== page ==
The first generation Mercedes Benz pillarless SEC / S-Coupé / CL Class Coupé, based on the SWB W140 SE floor pan was designed under the direction of Bruno Sacco and went into production in 1992 with either 389 hp 6.0 litre / 366 cui 48 valve V12, 322hp, 5 litre / 302 cui V8 or in a few markets with 275hp 4.2 litre / 256 cui V8 engine options.
From 1992 – 93 the model was known as the SEC, in 1994 it became the S-Coupé and from 1996 to the end of production the model was known as the CL CLass.
These exclusive Coupés along with the larger SE and SEC saloon / sedan variants were incredibly well appointed with double glazed window’s being a particular novelty when the model was first seen in public.
Today’s featured CL with the smaller and lighter 5 litre V8 engine, that improved the handling over the more powerful V12 was purchased in 1996 by Kenny Baker, the diminutive actor had a length of rope fitted to the boot so that he could pull it shut.
Kenny sold the car to his friend the giant former bodybuilder, weightlifter, face of road safety and actor David Prowse, hence the car, seen in these photographs taken at the Avenue Drivers Club, Queen Square, Bristol a few years ago, that has been passed on from the Star Wars R2D2 actor to the Darth Vader actor has become known as the Millennium Benz.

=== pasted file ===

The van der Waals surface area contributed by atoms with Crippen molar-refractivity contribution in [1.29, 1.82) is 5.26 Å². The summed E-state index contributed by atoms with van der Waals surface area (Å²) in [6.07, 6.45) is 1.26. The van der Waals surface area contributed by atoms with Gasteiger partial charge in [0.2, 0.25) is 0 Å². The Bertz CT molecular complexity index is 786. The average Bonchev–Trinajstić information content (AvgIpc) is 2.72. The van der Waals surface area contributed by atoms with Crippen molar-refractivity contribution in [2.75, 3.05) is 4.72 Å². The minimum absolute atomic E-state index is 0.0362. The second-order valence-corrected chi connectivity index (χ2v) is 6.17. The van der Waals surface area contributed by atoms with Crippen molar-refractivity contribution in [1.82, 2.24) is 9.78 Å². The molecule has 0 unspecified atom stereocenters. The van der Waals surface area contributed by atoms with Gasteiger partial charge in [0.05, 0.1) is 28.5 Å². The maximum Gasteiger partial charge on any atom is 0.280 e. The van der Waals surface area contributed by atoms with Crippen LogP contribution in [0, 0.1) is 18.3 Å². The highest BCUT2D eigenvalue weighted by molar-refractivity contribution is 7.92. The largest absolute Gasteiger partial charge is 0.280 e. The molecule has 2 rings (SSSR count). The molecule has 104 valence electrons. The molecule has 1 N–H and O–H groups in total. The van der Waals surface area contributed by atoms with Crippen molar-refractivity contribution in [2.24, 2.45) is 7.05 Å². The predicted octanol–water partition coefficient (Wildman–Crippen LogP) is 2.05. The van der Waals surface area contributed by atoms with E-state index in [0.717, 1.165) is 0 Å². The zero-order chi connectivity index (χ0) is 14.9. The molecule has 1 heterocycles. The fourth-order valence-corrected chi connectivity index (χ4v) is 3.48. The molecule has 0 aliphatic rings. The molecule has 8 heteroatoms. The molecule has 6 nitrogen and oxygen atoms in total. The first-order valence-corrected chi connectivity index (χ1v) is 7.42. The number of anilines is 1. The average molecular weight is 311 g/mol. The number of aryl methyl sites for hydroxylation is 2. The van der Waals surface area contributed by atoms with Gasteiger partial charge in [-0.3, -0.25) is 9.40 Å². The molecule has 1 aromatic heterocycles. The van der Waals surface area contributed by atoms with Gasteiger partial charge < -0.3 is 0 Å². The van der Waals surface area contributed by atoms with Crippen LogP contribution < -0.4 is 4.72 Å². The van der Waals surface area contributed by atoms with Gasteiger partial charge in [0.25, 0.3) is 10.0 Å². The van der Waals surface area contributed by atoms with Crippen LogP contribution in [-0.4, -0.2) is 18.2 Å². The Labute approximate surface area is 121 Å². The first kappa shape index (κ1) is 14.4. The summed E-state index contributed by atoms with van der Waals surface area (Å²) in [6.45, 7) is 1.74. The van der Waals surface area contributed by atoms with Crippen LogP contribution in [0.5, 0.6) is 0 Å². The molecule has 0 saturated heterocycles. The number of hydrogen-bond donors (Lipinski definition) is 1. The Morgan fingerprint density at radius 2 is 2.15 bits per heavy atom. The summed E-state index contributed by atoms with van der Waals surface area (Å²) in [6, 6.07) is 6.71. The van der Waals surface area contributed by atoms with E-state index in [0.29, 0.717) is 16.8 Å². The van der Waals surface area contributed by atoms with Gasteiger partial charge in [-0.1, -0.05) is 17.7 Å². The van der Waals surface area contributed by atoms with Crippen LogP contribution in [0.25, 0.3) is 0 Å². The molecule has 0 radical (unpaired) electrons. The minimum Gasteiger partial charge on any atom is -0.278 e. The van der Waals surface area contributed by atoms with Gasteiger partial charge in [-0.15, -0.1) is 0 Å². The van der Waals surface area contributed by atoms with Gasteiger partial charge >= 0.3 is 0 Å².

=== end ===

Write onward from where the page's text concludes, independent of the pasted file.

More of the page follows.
Thanks for joining me on this “Pillarless Millennium Benz” edition of “Gettin’ a li’l psycho on tyres” I hope you will join me again tomorrow. May the Force be with you.
The last of this months Sunday Volkswagen Golf posts is about a Golf IV.
Last year I took on a low mileage VW Golf SE Estate IV, that my folks bought new in 1999. Over the 10,000 miles I have driven it, apart from several light bulbs a set of new tyres and a service it has proved to be a pleasantly reliable mode of transport carrying up to 4 at up to 70 mph to numerous events in England and Wales. The most awkward work I have had to do on it was to replace the front headlight bulb that is tucked away in front of the passenger side mounted battery but thanks to to this linked video I got the job done in a supermarket car park with a minimum of fuss.
Three days after I acquired the Golf I had a great time with it on a field in Dundry just South of Bristol trying, unsuccessfully, to defend my Cross Trohpy.
A couple of weeks ago I was reminded that my car insurance was about to expire and after a little shopping around which included looking at the Aviva site I found I was able to halve my car insurance bill with my no claims bonus. With the Golf freshly serviced and insured I polished her up for wedding duties as the brides maids car for a friend who was getting married during a visit from Australia.